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For Immediate Release
July 28, 2000
Release CDFA00-034
Contact: Steve Lyle
                Larry Cooper

CDFA Progress Outlined in Annual Report

SACRAMENTO - The California Department of Food and Agriculture (CDFA) is pleased to announce the release of its annual report on Biological Control Programs. When possible, CDFA employs natural means to battle exotic pests. The report on activities for 1999 highlights some of the department's leading projects, including significant progress in the development of a bio-control measure for the glassy-winged sharpshooter.

The report discusses the efforts of CDFA Entomologist Larry Bezark to locate a parasite capable of destroying glassy-winged sharpshooter egg masses. Bezark traveled to Mexico to search for the best possible parasite, which has turned out to be a tiny non-stinging wasp. The parasitic wasp, called Gonatocerus triguttatus, lays eggs of its own inside the egg masses, with the emerging parasites consuming the sharpshooter eggs.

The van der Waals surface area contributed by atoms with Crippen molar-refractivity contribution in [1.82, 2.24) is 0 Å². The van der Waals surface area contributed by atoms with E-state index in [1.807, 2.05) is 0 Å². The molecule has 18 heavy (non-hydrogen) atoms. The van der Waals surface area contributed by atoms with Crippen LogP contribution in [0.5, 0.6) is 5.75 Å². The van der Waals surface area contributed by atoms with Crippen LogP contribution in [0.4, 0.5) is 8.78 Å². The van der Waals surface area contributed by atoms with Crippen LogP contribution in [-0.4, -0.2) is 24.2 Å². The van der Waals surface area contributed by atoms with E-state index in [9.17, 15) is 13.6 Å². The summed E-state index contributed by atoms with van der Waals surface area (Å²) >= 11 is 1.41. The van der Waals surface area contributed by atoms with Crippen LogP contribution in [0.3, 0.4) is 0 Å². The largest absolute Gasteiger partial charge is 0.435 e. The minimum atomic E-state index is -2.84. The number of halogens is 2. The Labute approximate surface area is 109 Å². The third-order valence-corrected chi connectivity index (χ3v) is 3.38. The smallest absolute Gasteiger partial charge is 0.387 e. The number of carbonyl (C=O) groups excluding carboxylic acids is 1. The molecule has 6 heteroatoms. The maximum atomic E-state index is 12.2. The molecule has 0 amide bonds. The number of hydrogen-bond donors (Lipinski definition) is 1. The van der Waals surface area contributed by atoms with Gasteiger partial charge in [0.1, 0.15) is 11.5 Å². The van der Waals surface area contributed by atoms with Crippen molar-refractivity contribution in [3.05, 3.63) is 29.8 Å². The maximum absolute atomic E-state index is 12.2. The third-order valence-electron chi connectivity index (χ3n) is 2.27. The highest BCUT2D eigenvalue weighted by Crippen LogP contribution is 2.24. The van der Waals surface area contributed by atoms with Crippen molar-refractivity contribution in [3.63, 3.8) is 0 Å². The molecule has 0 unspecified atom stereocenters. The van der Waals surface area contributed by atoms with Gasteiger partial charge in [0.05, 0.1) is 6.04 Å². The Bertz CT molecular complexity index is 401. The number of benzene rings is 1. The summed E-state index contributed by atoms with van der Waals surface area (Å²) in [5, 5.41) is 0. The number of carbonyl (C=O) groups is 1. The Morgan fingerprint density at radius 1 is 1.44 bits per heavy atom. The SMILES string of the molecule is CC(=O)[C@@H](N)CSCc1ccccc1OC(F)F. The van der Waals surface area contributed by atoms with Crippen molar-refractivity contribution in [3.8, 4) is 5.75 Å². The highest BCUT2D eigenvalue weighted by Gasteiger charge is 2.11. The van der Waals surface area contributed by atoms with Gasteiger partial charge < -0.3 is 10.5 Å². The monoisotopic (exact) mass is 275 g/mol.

CDFA is currently negotiating for space in Riverside County in which to mass-rear the parasitic wasps. Initial introduction for pest control is tentatively scheduled for August. The first results may become known in the spring of 2001. The wasps are expected to help reduce the need for chemical treatments.

Financing for the project comes from the $36 million recently secured from federal and state sources in an emergency funding drive led by California Governor Gray Davis.

The annual report also outlines bio-control programs targeted at the olive fruit fly, silverleaf whitefly and the pink hisbuscus mealybug, in addition to updating other projects.

The report is available on CDFA's web site,


California Department of Food and Agriculture
1220 N Street, Suite 100, Sacramento, California  95814